Here is what she wrote:
"This all just goes to show that we should never follow one person's/ organization's views on everything, but take the good from each. EVERYTHING should be tested against God and His Word first.
I am a very happily married, home schooling mother of 13. I have made mistakes and hope that my children will not judge me as harshly as some of you are doing towards your own parents. I am sure most of them meant well. You will make mistakes, too, not the same ones necessarily but mistakes none the less. You will beg for God's mercy and grace as you see the results of your own personal mistakes in your children.
It would be healthier to get on with your lives and not have a victim mentality forever. It is best to forget the past and press on towards the prize..."
I addressed some of this in my guest posts on Quivering Daughters, entitled "Abusing Abuse?". But I will now address them here. Again.
I never follow anyone's or any organization's views. I judge the merit of all things by what is written or spoken. I am not a follower of anyone. When it comes to my religious beliefs, I'm pretty much a mutt. But I assume that's not what you meant. I am judging by your comment that you generally agree with the Botkins but perhaps not on this particular subject. You seem to be cautioning us "not to throw the baby out with the bathwater" because these people have many good things to say. That is your opinion and you are certainly entitled to it. But let me be very clear here. When it comes to Visionary Daughters, Vision Forum, and all their associates and affiliates, or anyone who promotes the Patriarchial system, I do not believe there is any baby in the bathwater. I stand for everything they stand against. Every scripture they interpret, every issue they expound on, their very foundations for their beliefs....I disagree with them all. Matter of fact, their ideas and beliefs disgust me. As far back as their very foundational proof-text, the creation story, we disagree. Why? Because I DO "test everything against God's Word" and I have found them in error. Now that that is cleared up, on to your next point.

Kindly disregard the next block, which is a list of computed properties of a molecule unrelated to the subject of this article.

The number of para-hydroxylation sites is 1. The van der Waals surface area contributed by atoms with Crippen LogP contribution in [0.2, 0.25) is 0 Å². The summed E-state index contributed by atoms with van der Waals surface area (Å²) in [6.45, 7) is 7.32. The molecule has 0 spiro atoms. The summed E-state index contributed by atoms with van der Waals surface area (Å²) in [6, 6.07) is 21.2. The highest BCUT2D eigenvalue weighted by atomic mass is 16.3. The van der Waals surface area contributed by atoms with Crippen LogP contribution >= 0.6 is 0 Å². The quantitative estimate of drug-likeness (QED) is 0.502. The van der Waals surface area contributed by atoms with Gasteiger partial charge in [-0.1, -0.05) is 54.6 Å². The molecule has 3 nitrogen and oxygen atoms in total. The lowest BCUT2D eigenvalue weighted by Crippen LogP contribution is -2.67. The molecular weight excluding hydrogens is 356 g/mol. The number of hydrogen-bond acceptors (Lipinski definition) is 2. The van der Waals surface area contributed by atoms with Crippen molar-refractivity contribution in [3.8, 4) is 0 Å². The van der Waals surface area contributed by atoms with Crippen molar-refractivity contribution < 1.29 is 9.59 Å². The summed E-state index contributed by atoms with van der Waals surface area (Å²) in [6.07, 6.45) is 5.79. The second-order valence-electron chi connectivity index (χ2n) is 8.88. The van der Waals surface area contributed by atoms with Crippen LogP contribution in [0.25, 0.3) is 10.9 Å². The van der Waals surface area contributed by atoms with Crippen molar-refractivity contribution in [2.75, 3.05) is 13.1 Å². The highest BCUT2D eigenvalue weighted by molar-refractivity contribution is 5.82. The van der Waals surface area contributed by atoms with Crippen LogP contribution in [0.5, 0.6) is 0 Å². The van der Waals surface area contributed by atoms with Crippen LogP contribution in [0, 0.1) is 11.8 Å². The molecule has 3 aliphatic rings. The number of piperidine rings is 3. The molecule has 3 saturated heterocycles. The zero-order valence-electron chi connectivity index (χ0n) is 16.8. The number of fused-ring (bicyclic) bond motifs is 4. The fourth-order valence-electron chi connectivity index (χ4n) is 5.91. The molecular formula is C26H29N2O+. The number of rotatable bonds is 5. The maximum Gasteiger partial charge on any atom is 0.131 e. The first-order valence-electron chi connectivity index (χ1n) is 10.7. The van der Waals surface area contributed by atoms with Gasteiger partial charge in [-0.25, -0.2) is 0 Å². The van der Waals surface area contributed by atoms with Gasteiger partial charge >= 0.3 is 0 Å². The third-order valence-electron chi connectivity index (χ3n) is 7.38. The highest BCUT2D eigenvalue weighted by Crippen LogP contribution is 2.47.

You said: "I have made mistakes and hope that my children will not judge me as harshly as some of you are doing towards your own parents."
But I thought that we weren't supposed to follow everyone's views, but instead test them by God's word?
That is exactly what I, and others like me, are doing here. We are taking the teaching of our parents and weighing them....denouncing the bad and clinging to the good. I don't believe this to be "judging" as you call it. It merely digging out the good from the bad.
Allow me to quote myself:
"Yes, healing is our choice. But we first have to recognize the wound in order to apply the correct balm. Ignoring it, or telling yourself to "just get over it" won't work. If I've grown up with the belief that I am only pleasing to God if I perform correctly, then I must see the lie in that messege, and apply the correct truth. The lie: that any works of righteousness can make me acceptable to God. The Truth: "for by grace you have been saved through faith, and that not of yourselves, it is the gift of God" and "when we were still without strength, Christ died for the ungodly" and "He has made you accepted in the Beloved".